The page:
Mumford And Sons – Live At iTunes Festival, London

Long trips, literary allusions and banjos

Steinbeck wrote “we find after years of struggle that we do not take a trip; a trip takes us”. Mumford and Sons have a taste for long trips, literary allusions and banjos - it's hard to find fault with a deftly played banjo (unless you’re Lewis Medlock).

After a lengthy tour of the U.S. selling American folk music - with British accents – to American folks - the band returned to the iTunes Festival and seemed genuinely relieved to be home. “We've been all round the ground, its fucking good to be home,” said Mumford.

Amid the Midsummer inspired setting, all flickering candles, twinkling fairy lights, and orange glow, the band open with the tormented ‘Lover’s Eyes’, to rapturous reception from the crowd. Coinciding with the release date for the new album, ‘Babel’, the set was heavy with songs from both albums. Despite its success, the footloose ‘Sign No More’ irked a minority for its overused (but no less loved) start-like-a-plucked-hushed-ballad-and-build-to-a-roaring-hoe-down format.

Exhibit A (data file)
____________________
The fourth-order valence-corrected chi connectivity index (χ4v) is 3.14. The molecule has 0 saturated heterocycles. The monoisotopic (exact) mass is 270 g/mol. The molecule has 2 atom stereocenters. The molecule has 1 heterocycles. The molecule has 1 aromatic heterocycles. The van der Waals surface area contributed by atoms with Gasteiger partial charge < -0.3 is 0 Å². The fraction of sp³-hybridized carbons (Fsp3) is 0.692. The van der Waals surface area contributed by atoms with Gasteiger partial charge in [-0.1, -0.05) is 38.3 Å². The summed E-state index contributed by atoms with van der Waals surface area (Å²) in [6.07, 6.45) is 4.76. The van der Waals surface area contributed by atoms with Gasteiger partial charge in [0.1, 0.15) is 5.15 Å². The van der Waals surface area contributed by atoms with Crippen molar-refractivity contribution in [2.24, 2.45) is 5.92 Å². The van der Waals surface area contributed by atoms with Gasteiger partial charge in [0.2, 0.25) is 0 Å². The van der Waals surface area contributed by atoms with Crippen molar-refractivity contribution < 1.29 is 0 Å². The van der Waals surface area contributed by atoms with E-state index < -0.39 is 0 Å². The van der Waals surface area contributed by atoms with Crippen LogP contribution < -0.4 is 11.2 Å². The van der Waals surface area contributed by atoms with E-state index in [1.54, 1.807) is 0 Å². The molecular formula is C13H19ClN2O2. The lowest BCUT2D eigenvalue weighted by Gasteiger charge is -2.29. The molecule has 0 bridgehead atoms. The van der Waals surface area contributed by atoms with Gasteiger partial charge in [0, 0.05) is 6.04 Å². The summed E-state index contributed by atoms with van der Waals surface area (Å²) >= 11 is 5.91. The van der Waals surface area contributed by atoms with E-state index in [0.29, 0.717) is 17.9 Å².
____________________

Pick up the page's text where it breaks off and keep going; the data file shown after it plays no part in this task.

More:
But if it ain’t broke don’t fix it, and the new album contains much of the same frenetic fingerpicking, bruised hollering and foot stamping that brought critical and commercial success to their debut, but with a cleaner, crisper approach. The banjo-powered lay hymn, ‘Whispers in the Dark’, shows a keen attempt to balance raucous and yearning, and in mid tempo ballad ‘Holland Road’, the harmonies and interludes feel more carefully crafted.

There was some attempted variation. Standing close, front of stage, the band spellbound the dimly lit, hushed audience with a four-part harmony, a cappella version of ‘Timshel’. ‘Roll Away Your Stone’ benefited from some blues piano and the electric guitar thrash of ‘Dust Bowl Dance’ was commendable, if incongruous, when set against the tried and tested acoustic fare.

At their best they were overwhelmingly infectious. The anthemic ‘Littlie Lion Man’, their biggest hit, bounded with energy and rhythm, whilst the intricate ‘I Will Wait’ was an encore shoo-in with its vocal breakdowns and rousing finish. As closer ‘The Cave’ drew a tumultuous end to proceedings, a man and woman reeled away, arms linked, in their own spirited interpretation of a folk dance. Some of their exasperating impulsiveness may have faded but there’s plenty of life in the journey of this band yet.

 

Words by Simon Owen

Photos by Natalie Seery

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